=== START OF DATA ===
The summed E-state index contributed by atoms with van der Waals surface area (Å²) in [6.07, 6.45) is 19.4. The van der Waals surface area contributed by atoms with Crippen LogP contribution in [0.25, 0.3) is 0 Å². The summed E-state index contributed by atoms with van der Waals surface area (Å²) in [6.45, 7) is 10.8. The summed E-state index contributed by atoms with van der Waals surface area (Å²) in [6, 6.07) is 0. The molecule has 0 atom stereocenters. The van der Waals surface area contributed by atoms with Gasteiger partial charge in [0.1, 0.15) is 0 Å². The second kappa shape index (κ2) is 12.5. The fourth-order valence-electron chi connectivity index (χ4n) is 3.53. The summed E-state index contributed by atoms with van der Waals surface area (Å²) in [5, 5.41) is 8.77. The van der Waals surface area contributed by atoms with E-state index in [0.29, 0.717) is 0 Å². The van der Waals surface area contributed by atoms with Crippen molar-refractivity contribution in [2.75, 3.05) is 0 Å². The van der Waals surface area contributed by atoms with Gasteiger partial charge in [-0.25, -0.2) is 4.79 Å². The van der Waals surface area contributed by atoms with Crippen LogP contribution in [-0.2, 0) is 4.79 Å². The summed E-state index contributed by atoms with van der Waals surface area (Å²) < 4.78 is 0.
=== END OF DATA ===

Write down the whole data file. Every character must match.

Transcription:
The summed E-state index contributed by atoms with van der Waals surface area (Å²) in [6.07, 6.45) is 19.4. The van der Waals surface area contributed by atoms with Crippen LogP contribution in [0.25, 0.3) is 0 Å². The summed E-state index contributed by atoms with van der Waals surface area (Å²) in [6.45, 7) is 10.8. The summed E-state index contributed by atoms with van der Waals surface area (Å²) in [6, 6.07) is 0. The molecule has 0 atom stereocenters. The van der Waals surface area contributed by atoms with Gasteiger partial charge in [0.1, 0.15) is 0 Å². The second kappa shape index (κ2) is 12.5. The fourth-order valence-electron chi connectivity index (χ4n) is 3.53. The summed E-state index contributed by atoms with van der Waals surface area (Å²) in [5, 5.41) is 8.77. The van der Waals surface area contributed by atoms with E-state index in [0.29, 0.717) is 0 Å². The van der Waals surface area contributed by atoms with Crippen molar-refractivity contribution in [2.75, 3.05) is 0 Å². The van der Waals surface area contributed by atoms with Gasteiger partial charge in [-0.25, -0.2) is 4.79 Å². The van der Waals surface area contributed by atoms with Crippen LogP contribution in [-0.2, 0) is 4.79 Å². The summed E-state index contributed by atoms with van der Waals surface area (Å²) < 4.78 is 0.